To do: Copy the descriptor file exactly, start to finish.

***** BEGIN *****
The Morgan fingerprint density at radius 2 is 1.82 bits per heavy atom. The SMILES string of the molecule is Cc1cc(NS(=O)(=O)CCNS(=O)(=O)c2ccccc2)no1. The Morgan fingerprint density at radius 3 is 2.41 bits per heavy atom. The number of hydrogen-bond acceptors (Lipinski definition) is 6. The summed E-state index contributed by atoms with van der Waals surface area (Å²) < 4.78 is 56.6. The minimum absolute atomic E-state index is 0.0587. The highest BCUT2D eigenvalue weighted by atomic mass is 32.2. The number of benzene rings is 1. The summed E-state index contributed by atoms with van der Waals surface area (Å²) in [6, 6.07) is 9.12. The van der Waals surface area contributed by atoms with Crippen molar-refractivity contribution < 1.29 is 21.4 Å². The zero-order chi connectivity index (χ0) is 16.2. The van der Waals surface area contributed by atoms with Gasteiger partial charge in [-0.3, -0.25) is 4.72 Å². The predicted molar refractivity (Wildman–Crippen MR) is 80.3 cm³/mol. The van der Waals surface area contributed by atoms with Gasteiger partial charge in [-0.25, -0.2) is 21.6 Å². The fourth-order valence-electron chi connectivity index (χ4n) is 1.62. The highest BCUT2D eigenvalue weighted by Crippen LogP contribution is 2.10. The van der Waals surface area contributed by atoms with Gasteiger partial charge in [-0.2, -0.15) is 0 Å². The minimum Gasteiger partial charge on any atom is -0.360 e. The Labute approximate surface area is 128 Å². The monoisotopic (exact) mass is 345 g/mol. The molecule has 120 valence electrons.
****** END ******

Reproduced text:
The Morgan fingerprint density at radius 2 is 1.82 bits per heavy atom. The SMILES string of the molecule is Cc1cc(NS(=O)(=O)CCNS(=O)(=O)c2ccccc2)no1. The Morgan fingerprint density at radius 3 is 2.41 bits per heavy atom. The number of hydrogen-bond acceptors (Lipinski definition) is 6. The summed E-state index contributed by atoms with van der Waals surface area (Å²) < 4.78 is 56.6. The minimum absolute atomic E-state index is 0.0587. The highest BCUT2D eigenvalue weighted by atomic mass is 32.2. The number of benzene rings is 1. The summed E-state index contributed by atoms with van der Waals surface area (Å²) in [6, 6.07) is 9.12. The van der Waals surface area contributed by atoms with Crippen molar-refractivity contribution < 1.29 is 21.4 Å². The zero-order chi connectivity index (χ0) is 16.2. The van der Waals surface area contributed by atoms with Gasteiger partial charge in [-0.3, -0.25) is 4.72 Å². The predicted molar refractivity (Wildman–Crippen MR) is 80.3 cm³/mol. The van der Waals surface area contributed by atoms with Gasteiger partial charge in [-0.25, -0.2) is 21.6 Å². The fourth-order valence-electron chi connectivity index (χ4n) is 1.62. The highest BCUT2D eigenvalue weighted by Crippen LogP contribution is 2.10. The van der Waals surface area contributed by atoms with Gasteiger partial charge in [-0.2, -0.15) is 0 Å². The minimum Gasteiger partial charge on any atom is -0.360 e. The Labute approximate surface area is 128 Å². The monoisotopic (exact) mass is 345 g/mol. The molecule has 120 valence electrons.